After the return of the building to the Jewish cultural community in Innsbruck from the French administration in the years after the war, the community in Hohenems decided to buy the building of the former synagogue and convert it into a fire station. By the time of the conversion in 1954/55, all elements which were reminders of the building’s function as a synagogue had been destroyed. With the installation of a hollow block ceiling the former prayer room was divided into two floors. The ceiling fresco and parts of the arched ceiling were removed as were all sacral elements of the outer façade.
The arched windows as well as the oval windows positioned above them were replaced by cornered ones. Since then, three garage doors have dominated the east façade, where once an apse emphasized the torah shrine inside. Instead of the belfry, a hose tower was installed measuring the entire height of the building. The building was used as a fire station until 2001.
The Hohenems mikveh was erected in 1829 according to the plans of the Bregenz master builder Ensle and is a typical construction of the early 19th century. Sanitary regulations affecting large areas of life had rendered necessary the replacement of the old community mikvah—damaged by water penetration—beneath the synagogue. The modest new building next to the school included a small dressing room and the ritual bath with a staircase down to the ground water. The mikvah could be heated and was by then probably used only by women.
We do not know for how long the Hohenems mikvah was in use. The significance of religious laws and traditions were on the wane in Hohenems by 1900. However, use until the last decades of the 19th century is quite likely. After 1938, the mikvah, like all other buildings of the Jewish community, was “Aryanized.” In the end, following restitution to the Jewish community after the war, the building was sold, the underground bath covered, and the space used as a workshop. In 1996, the pool was excavated again and in 2009, the building was restored. Today, the ground water level is too low as to allow for the use as a bath.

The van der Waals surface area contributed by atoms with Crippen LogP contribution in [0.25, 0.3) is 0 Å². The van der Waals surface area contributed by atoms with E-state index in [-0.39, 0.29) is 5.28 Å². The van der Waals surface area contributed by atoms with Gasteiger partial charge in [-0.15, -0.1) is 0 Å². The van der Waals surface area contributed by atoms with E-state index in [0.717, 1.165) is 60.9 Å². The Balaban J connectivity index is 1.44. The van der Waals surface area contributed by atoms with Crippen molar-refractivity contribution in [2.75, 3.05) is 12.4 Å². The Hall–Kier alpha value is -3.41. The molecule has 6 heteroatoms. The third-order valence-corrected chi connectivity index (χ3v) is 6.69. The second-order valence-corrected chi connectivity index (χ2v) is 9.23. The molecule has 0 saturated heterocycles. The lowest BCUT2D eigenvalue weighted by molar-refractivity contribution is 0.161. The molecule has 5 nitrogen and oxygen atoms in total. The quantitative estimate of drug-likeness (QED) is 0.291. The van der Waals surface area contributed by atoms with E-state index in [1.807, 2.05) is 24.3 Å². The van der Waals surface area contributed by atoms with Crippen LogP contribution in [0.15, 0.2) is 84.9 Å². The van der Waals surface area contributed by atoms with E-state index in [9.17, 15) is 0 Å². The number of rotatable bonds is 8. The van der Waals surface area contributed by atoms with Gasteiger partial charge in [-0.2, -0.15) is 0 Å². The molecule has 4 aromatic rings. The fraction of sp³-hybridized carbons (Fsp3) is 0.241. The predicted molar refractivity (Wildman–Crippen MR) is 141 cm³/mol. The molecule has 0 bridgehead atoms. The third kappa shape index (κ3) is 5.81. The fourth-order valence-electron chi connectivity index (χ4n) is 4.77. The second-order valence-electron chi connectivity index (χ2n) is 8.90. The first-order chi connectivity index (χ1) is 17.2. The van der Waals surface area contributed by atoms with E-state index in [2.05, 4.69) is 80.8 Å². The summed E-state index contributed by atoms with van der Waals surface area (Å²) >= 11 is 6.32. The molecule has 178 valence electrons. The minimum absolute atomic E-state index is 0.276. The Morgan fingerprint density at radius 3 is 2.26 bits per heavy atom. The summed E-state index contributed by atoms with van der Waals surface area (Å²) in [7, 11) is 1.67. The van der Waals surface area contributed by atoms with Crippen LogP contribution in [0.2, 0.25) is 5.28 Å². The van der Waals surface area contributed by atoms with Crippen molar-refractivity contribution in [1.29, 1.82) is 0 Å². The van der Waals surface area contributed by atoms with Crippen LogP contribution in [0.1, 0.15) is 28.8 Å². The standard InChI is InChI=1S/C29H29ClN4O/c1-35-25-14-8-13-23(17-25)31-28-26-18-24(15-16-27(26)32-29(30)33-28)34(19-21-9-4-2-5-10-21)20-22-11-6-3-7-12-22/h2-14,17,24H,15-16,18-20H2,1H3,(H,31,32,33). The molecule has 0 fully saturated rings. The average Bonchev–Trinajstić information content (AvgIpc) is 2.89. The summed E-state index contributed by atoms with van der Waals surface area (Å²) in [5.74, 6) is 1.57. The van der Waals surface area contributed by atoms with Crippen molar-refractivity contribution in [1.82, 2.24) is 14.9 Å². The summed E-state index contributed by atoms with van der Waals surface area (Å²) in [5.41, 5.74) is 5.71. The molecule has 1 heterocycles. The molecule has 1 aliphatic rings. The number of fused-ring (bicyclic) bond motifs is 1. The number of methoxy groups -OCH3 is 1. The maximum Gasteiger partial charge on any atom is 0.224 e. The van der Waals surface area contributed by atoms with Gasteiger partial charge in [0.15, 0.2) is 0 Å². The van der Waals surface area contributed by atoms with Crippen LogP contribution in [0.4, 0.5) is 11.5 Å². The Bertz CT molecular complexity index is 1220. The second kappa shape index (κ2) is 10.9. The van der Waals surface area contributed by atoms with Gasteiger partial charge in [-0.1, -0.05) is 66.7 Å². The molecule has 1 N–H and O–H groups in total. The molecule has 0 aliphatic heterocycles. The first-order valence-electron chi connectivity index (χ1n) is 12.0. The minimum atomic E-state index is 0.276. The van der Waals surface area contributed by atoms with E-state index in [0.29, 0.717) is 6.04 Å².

Today, the historical mikvah in the “Schulgasse” in the Jewish quarter is a showcase of its history that serves as an extension of the Jewish Museum. If you want to visit the mikvah, please come to the Museum’s desk.
The Jewish school
In the second half of the 19th century, the Jewish school in Hohenems became symbol of the controversial political-cultural cooperation across cultural and denominational boundaries. In the schoolhouse, erected by the Jewish community between 1824 and 1828, an educational institution evolved that enjoyed an excellent reputation far beyond Hohenems.
From the end of the 18th century, Jewish children in Hohenems were taught at the German-language “normal school.” Henceforth, the school was also to meet the increased educational requirements of an internationally intertwined community. The liberal social climate in Hohenems around 1850 paved the path for institutions such as the Café Kitzinger, the choral society “Frohsinn”, and eventually the Jewish school to become places where Jews and Christians would meet on an equal footing, at least for a while.
Its success could not prevent this liberal project from eventually failing before World War I. In 1896, the Vorarlberg State Diet prohibited Catholic children from attending the school; Christian-Social anti-Semitism was gaining ground. Additionally, since 1860, the Jewish community had been shrinking as a result of emigration; hence, the number of Jewish pupils was on a continuous decline as well. The school closed in 1913.